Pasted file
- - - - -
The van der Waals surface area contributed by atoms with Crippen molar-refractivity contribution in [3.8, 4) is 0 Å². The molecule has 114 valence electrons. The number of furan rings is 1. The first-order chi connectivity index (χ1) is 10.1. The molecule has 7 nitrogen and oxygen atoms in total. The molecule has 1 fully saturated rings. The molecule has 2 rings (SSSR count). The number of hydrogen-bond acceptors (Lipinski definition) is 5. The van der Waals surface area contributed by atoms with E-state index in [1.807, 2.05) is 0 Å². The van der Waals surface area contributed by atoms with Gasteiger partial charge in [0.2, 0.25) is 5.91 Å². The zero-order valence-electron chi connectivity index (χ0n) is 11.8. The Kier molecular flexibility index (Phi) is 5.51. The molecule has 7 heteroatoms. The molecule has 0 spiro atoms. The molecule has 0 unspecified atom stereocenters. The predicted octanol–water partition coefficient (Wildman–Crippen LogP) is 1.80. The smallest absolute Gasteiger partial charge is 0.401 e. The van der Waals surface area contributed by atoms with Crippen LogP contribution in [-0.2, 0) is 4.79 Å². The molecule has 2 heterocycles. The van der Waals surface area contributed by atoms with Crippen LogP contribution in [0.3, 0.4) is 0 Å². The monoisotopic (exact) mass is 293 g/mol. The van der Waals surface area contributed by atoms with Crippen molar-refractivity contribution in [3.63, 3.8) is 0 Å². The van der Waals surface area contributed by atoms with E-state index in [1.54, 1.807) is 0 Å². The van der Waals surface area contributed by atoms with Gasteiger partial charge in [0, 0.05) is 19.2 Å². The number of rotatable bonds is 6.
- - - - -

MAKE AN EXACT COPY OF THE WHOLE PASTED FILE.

The van der Waals surface area contributed by atoms with Crippen molar-refractivity contribution in [3.8, 4) is 0 Å². The molecule has 114 valence electrons. The number of furan rings is 1. The first-order chi connectivity index (χ1) is 10.1. The molecule has 7 nitrogen and oxygen atoms in total. The molecule has 1 fully saturated rings. The molecule has 2 rings (SSSR count). The number of hydrogen-bond acceptors (Lipinski definition) is 5. The van der Waals surface area contributed by atoms with E-state index in [1.807, 2.05) is 0 Å². The van der Waals surface area contributed by atoms with Gasteiger partial charge in [0.2, 0.25) is 5.91 Å². The zero-order valence-electron chi connectivity index (χ0n) is 11.8. The Kier molecular flexibility index (Phi) is 5.51. The molecule has 7 heteroatoms. The molecule has 0 spiro atoms. The molecule has 0 unspecified atom stereocenters. The predicted octanol–water partition coefficient (Wildman–Crippen LogP) is 1.80. The smallest absolute Gasteiger partial charge is 0.401 e. The van der Waals surface area contributed by atoms with Crippen LogP contribution in [-0.2, 0) is 4.79 Å². The molecule has 2 heterocycles. The van der Waals surface area contributed by atoms with Crippen LogP contribution in [0.3, 0.4) is 0 Å². The monoisotopic (exact) mass is 293 g/mol. The van der Waals surface area contributed by atoms with Crippen molar-refractivity contribution in [3.63, 3.8) is 0 Å². The van der Waals surface area contributed by atoms with E-state index in [1.54, 1.807) is 0 Å². The van der Waals surface area contributed by atoms with Gasteiger partial charge in [0, 0.05) is 19.2 Å². The number of rotatable bonds is 6.